In or Out


Take the steps to help your practice decide whether to outsource billing.

By Craig Zettergren, PT

Staffing and managing the billing process and staying on top of reimbursement can be both labor-intensive and costly for any size of physical therapy practice. Keeping staff current about regulatory changes and commercial payer requirements is a major challenge. At the same time, billing staff must constantly monitor for and re-bill any dropped charges. Hours can be spent re-filing charges missed by the payer, and more time is spent determining the cause of rejected claims. In a busy clinic, staff can commonly let dropped charges or rejected claims slide, which can have a significant impact on a clinic’s bottom line.

When I opened Physical Therapy Center of Bristol (PTCB), we were a paper-based facility. Paper claims were filled out and sent via snail mail. At least 40 percent of claims were rejected for one reason or another, requiring staff to identify errors, fix them manually, and then resubmit the claims. This scenario is still common in many physical therapy clinics today.

For facilities reluctant to adopt electronic documentation, consider the following. Today, nearly all insurance companies operate electronically, leaving paper claims to sit at the insurance company until someone inputs them into the system manually. Characters can easily be entered incorrectly when relying on manual data entry, so the possibility of a claim being rejected is greater than with an electronic entry. In addition, staff must spend additional time determining the reason for the rejection before it can be resubmitted to the insurance company.

The above scenario was all too familiar for PTCB. As a result of significant time spent trying to determine the causes of denied claims, patient statements were often put on the back burner. Patient bills often would not go out until several months after a patient’s visits, making collection more difficult.

EMR and Outsourcing Benefits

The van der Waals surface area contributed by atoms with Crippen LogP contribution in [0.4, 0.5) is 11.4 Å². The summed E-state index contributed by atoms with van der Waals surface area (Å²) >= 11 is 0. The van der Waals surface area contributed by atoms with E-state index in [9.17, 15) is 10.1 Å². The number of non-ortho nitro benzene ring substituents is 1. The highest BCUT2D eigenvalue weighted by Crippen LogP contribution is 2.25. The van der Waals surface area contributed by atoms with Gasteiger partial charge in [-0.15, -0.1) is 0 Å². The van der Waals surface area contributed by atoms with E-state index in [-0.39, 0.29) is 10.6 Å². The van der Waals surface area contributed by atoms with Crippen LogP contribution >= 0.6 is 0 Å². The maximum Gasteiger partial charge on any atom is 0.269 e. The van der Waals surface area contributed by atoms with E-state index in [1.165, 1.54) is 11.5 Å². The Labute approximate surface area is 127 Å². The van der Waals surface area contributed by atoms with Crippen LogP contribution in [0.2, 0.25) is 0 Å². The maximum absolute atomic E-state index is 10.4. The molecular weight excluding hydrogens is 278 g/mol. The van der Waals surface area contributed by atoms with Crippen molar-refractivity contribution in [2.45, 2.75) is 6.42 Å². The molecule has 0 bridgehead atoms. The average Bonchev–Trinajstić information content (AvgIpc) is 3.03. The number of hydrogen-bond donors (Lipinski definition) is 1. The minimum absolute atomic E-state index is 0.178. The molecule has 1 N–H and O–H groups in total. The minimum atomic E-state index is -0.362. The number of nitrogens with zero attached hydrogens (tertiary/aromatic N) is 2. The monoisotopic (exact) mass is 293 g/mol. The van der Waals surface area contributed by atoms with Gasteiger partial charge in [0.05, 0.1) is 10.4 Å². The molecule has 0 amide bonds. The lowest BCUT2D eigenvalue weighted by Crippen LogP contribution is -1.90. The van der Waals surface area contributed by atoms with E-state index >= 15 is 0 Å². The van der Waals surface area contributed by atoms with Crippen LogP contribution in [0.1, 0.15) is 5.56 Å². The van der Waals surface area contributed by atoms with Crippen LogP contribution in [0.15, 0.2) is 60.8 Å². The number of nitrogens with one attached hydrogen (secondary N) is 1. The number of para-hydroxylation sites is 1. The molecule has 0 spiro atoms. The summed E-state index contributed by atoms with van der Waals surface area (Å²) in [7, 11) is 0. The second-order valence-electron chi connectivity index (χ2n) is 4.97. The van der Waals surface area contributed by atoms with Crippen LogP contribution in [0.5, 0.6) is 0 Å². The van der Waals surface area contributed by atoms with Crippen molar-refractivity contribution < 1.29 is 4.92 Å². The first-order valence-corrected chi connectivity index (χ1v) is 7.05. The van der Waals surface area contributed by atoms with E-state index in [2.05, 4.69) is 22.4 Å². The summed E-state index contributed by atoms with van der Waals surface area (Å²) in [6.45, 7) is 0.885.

Moving from paper to an electronic medical record system (EMR) helped PTCB streamline processes by automating tasks, having standards in place, and creating greater efficiencies. Electronic documentation enforces both consistency and standards. Patients are charged appropriately, and missed charges are discovered and billed promptly. Outsourcing has also removed the burden of overseeing a billing and collection department and has improved PTCB’s bottom line.

In addition to bringing peace of mind to practice owners whose area of expertise is clinical care—not billing, outsourcing can have a very positive effect on a clinic’s cash flow. The right billing company improves collection times and increases billing significantly. From a cash-level standpoint, outsourcing stabilizes billing and eliminates the peaks and valleys that are common when billing is managed in-house. Statements go out every 30 days, rather than 60 and sometimes 90 days out, which is not uncommon for a busy clinic managing billing in-house. Additional cost savings are also achieved through the elimination of salaries and benefits for billing staff. A final benefit is that outsourcing billing frees up valuable space for clinical use.

When billing is outsourced, therapists have fewer management issues to worry about. Finding and training expert billing and collection staff becomes the responsibility of the billing company. The burden of keeping up with Medicare and other changing regulations is also taken on by the vendor. Billing services companies are tasked with analyzing and complying with the various changes and updating their products and services to accommodate new mandates.

To Outsource or Keep Billing In-house